Food dishes are constants in times of change

Special to Lowcountry LifeAugust 22, 2012 

The breathtaking beauty of the Carolina Lowcountry is sometimes difficult to describe. It is oak trees draped with Spanish moss, the sounds of birds chirping and a butterfly that catches your eye.

I've traveled around our area quite a bit and always marvel at the low-lying places -- the submerged sand dunes bearing unmistakable evidence of having once been beaches and the areas where cotton, indigo and rice were grown. If cotton was king, then rice was the crown jewel of the area. It dominated the local economy into the mid-19th century.

The Lowcountry is cut across with the many rivers and streams that bring down waters to mingle with the salty tides from the sea. As the coastal rivers approach the sea, the slow-moving waters are halted twice each day by the tide. It is this movement that causes the fish of the area to swim along the banks of deserted rice fields today, allowing people to "throw a line" there.

The area's fishermen have learned many lessons in these tides and have tales to tell of good and bad times, of living and dying, of hoping for a better tomorrow. Their stories are romantic and look back at a glorious past.

While traveling during the summer, one can see the work of local farmers -- fields of tomatoes, peanuts, corn. But gone are the days when there were miles and miles of trees. Now, you're more likely to see trucks hauling logs, making way for development.

The words of the Negro Spiritual "Better Days Are Comin' By and By" come to mind -- it's changes and struggles, it's building and tearing down, it's remembering and forgetting.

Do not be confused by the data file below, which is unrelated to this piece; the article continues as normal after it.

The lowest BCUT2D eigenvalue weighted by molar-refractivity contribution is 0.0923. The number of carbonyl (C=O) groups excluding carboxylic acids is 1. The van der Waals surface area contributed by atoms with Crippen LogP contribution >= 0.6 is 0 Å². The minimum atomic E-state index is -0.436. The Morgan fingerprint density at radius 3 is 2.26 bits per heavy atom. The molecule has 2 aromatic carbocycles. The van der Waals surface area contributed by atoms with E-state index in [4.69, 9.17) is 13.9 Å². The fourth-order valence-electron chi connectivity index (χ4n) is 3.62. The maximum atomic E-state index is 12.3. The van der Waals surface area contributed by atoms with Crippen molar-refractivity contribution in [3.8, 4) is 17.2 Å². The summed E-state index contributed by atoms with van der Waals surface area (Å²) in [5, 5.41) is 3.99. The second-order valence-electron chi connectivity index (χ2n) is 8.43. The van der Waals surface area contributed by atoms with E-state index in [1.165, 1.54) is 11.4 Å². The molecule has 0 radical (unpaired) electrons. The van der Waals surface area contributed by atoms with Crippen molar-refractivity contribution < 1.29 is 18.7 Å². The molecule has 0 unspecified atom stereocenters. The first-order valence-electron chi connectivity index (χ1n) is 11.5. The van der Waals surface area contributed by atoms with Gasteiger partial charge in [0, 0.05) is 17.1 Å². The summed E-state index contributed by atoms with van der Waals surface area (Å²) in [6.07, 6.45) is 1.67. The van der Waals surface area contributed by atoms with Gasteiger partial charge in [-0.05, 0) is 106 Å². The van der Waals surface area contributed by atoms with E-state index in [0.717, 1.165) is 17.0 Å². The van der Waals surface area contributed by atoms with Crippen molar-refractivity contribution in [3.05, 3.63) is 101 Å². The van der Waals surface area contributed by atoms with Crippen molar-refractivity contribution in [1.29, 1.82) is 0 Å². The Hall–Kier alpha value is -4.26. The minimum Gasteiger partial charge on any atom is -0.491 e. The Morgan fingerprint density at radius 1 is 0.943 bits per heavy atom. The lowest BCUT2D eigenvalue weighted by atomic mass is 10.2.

But with all the comings and goings, some food dishes remain the same.

Chicken and Rice Casserole

3 chicken breasts

1 cup rice, cooked

1 can mixed vegetables

1 onion, chopped

1 can cream chicken soup

1 can water chestnuts



1 cup butter

Boil chicken breasts. Make rice. Pull chicken off the bone, and mix it with cooked rice, mixed vegetables, chopped onion, chicken soup and chestnuts in a bowl. Season with salt and pepper. Place in a casserole dish, and cook for 30 minutes at 400 degrees.

Dried Peas With Rice and Tomatoes

Makes: 8 servings

1 1/2 cups dried field peas

1 1/2 cups cooked rice

4 medium onions, sliced

1 1/2 cups cooked or canned tomatoes

1/4 teaspoon salt

Dash of black pepper

Soak peas overnight in 2 quarts water. Cook peas until tender in same water. Add cooked rice, onion, tomatoes, salt and pepper. Spoon into a 2 quart casserole dish, and bake, covered at 350 degrees, for about 30 minutes.

Spicy Shrimp and Rice

1 large onion, finely sliced

6 tablespoons olive oil

3 cloves of garlic, minced

2 very ripe medium tomatoes, peeled

2 bay leaves

1 teaspoon dried parsley leaves

1/4 teaspoon saffron

Salt and freshly ground black pepper to taste

1/4 teaspoon ground allspice

1/8 teaspoon chili powder

1 cup long-grain or Basmati rice

1 pound medium shrimp, shelled and deveined

1 tablespoon minced parsley

Simmer the onions in 2 tablespoons of the oil until they are golden. Add the garlic, tomatoes, bay leaves, parsley and saffron. Cover and simmer for 15 minutes. Season the dish with salt, pepper, allspice and chili powder.

Boil the rice. Strain rice into a sieve, and keep it warm over a pot of boiling water.

Add the shrimp to the tomato mixture, and cook, covered, over high heat for 3 minutes. Stir the remaining 4 tablespoons of oil and parsley into the rice.

Arrange the rice in a ring on plate and place the shrimp in the middle.

Columnist Ervena Faulkner is a Port Royal resident and a retired educator who has always had an interest in food and nutrition. Email her at

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